Ariana Grande's Real Name May Surprise You

by Jamie LeeLo
Kevin Winter/Getty Images Entertainment/Getty Images

My main girl Ari is killing it right now. Ever since she dropped her new album Sweetener, the pop star has leveled up in her career like whoa. She's been all over promoting her newest tunes and slaying the music game. It has people paying attention to her like never before, and boy are we still learning. For example, her real name isn't what you think it is. What is Ariana Grande's real name? Well, it's not Ariana Grande. I can tell you that.

First of all, Grande shocked people when she recently revealed how to truly pronounce her last name. Brace yourself, because it's actually Gran-DEE, not Gran-DAY. During an interview with Beats 1 radio, Ari explained her granddad opted to change the pronunciation when he came to the states to make it sound more American. She told host Ebro Darden, "My grandpa said Gran-DEE. Gran-DEE was kind of the Americanized version of it, made it more chill... then my brother was like, we should say Gran-DAY." Well, well, well. Grande's brother Frankie would be the one to liven things up, wouldn't he?

During an interview at the 2018 MTV Video Music Awards, Frankie broke it down,

My grandfather, he started it as Gran-DEE. Frank Grand-DEE was his name. So, when I joined Actors Equity, I didn't want my name to be Frankie Gran-DEE. I just didn't like that it rhymed. And I was like, 'You know what? I'm going to go back to our Italian roots and I'm gonna pull out Gran-DAY.' And then when I started doing it, my grandfather started doing it, and then everyone started doing it.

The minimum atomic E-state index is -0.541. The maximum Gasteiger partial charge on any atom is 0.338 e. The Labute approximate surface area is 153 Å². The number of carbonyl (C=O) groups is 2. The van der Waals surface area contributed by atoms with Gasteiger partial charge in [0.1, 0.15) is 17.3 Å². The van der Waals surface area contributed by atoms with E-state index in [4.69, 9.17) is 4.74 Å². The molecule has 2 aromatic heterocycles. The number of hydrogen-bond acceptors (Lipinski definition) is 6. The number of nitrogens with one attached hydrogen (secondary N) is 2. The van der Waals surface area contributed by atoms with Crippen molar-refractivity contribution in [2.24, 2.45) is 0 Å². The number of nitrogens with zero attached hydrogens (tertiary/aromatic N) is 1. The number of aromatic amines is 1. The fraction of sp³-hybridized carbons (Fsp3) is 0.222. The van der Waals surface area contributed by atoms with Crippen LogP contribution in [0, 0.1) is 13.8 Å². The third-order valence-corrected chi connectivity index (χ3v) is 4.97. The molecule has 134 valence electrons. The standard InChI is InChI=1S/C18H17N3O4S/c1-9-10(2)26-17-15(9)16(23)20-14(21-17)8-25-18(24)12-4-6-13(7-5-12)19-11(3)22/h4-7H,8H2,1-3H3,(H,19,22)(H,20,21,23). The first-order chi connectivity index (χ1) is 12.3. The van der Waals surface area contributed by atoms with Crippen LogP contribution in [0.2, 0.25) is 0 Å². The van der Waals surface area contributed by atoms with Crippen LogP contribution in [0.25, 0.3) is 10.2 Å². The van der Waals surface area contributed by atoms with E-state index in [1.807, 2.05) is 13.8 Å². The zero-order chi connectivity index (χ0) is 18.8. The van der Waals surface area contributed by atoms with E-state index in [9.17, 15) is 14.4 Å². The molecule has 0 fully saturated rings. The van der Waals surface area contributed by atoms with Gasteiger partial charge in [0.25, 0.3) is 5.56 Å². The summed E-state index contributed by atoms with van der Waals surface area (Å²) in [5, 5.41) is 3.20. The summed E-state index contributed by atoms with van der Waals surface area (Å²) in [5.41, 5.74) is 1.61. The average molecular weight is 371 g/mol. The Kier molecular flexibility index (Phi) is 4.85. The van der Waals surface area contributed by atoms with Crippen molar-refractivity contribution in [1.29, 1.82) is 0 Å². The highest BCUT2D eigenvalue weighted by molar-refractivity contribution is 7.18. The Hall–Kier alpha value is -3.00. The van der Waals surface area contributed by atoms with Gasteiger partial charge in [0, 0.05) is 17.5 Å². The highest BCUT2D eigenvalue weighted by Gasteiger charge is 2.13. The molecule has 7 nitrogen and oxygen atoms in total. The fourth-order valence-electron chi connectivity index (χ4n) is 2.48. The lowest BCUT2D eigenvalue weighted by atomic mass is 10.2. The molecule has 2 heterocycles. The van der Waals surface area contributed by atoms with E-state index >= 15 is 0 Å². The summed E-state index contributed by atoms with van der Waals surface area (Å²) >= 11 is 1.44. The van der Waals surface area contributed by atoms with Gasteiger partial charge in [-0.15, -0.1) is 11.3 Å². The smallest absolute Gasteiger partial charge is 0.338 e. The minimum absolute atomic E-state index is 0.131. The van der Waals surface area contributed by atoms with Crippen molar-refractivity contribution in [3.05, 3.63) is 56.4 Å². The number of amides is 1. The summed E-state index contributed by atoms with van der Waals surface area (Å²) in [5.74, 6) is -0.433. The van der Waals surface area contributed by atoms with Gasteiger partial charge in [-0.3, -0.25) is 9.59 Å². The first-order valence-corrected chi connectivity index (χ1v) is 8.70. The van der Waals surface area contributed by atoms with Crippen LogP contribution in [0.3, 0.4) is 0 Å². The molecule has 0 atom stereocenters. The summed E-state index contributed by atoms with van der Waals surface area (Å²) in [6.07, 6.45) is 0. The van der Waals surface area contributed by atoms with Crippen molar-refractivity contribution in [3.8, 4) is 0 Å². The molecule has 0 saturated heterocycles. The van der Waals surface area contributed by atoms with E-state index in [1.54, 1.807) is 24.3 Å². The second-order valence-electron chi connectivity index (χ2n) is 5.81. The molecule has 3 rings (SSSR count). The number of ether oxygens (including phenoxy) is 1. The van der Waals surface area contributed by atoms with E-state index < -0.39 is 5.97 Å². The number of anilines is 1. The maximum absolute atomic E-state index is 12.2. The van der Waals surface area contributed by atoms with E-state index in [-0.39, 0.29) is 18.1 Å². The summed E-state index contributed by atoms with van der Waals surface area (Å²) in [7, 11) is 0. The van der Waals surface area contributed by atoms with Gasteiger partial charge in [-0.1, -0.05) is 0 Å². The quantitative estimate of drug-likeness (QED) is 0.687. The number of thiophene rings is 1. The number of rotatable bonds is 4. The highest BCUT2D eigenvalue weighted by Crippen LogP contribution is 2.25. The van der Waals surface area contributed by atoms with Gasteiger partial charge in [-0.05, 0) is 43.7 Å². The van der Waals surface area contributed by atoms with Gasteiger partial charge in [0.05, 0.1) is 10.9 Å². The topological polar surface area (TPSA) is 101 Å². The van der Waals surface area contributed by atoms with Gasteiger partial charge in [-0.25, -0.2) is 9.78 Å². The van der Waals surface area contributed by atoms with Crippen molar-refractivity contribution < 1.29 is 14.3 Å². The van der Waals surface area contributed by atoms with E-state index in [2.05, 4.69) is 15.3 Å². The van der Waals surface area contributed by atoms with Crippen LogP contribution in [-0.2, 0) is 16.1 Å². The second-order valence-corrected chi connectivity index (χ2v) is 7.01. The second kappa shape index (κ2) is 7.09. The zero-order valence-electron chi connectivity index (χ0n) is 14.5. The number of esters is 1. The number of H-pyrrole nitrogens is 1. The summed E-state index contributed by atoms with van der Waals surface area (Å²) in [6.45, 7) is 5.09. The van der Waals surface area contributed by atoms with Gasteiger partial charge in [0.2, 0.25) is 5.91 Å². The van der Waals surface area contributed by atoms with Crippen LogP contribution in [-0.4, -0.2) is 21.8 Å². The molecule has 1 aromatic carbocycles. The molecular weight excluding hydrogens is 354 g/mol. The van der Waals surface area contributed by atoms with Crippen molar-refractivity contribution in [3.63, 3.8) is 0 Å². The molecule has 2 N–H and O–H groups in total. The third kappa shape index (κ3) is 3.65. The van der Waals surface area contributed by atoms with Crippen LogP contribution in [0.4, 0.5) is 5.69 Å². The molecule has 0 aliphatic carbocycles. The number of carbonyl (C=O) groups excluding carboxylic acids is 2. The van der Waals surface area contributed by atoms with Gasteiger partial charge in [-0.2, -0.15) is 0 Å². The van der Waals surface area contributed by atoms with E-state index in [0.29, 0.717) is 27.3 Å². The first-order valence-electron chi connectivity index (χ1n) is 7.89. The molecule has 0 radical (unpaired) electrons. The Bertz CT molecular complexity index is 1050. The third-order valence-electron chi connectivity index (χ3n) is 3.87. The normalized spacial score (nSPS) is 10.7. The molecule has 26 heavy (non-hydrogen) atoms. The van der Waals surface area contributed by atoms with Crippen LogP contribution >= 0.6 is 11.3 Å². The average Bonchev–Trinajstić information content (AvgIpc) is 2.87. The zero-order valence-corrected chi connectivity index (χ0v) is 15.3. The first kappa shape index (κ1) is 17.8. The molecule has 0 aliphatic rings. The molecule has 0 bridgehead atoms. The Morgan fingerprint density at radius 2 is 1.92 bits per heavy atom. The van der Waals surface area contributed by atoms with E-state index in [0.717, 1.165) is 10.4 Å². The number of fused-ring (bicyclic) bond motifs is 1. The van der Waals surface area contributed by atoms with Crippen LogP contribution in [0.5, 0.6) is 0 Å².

Today, fans are also referencing a super old tweet Ari sent out to a fan back in 2012. Back then, people speculated her middle name might be "Joan," which is the name of her and Frankie's mother. However, Ari nixed that rumor and admitted her full name was actually Ariana Grande-Butera — Butera being the last name of her father. She tweeted, "Ariana Grande-Butera, everyone thinks Joan is my middle name but I don't actually have one!"

It's unclear if she's legally dropped Butera or just goes by Grande for promotional purposes. I mean, there's no doubt about it — dropping that hyphen made her name so much more snazzy (which is a nice way of saying it takes up less space on concert posters).

Fans are also wondering if there is any link to Ari's name change and her relationship with her estranged father, Edward Butera. In 2014, she admitted to Seventeen magazine that she had a poignant falling out with her dad.

"It's private, but it happened last year. It took me so long to be okay with it. The thing that got me there was embracing the fact that that I am made up of half my dad, and a lot of my traits come from him. So much of me comes from my father, and for so long, I didn't like that about myself. I had to accept that it's OK not to get along with somebody and still love them."

Well, Ariana Gran-DEE, Gran-DAY, or Grande-Butera, your fans love you no matter what you call yourself. I'll just call you Queen.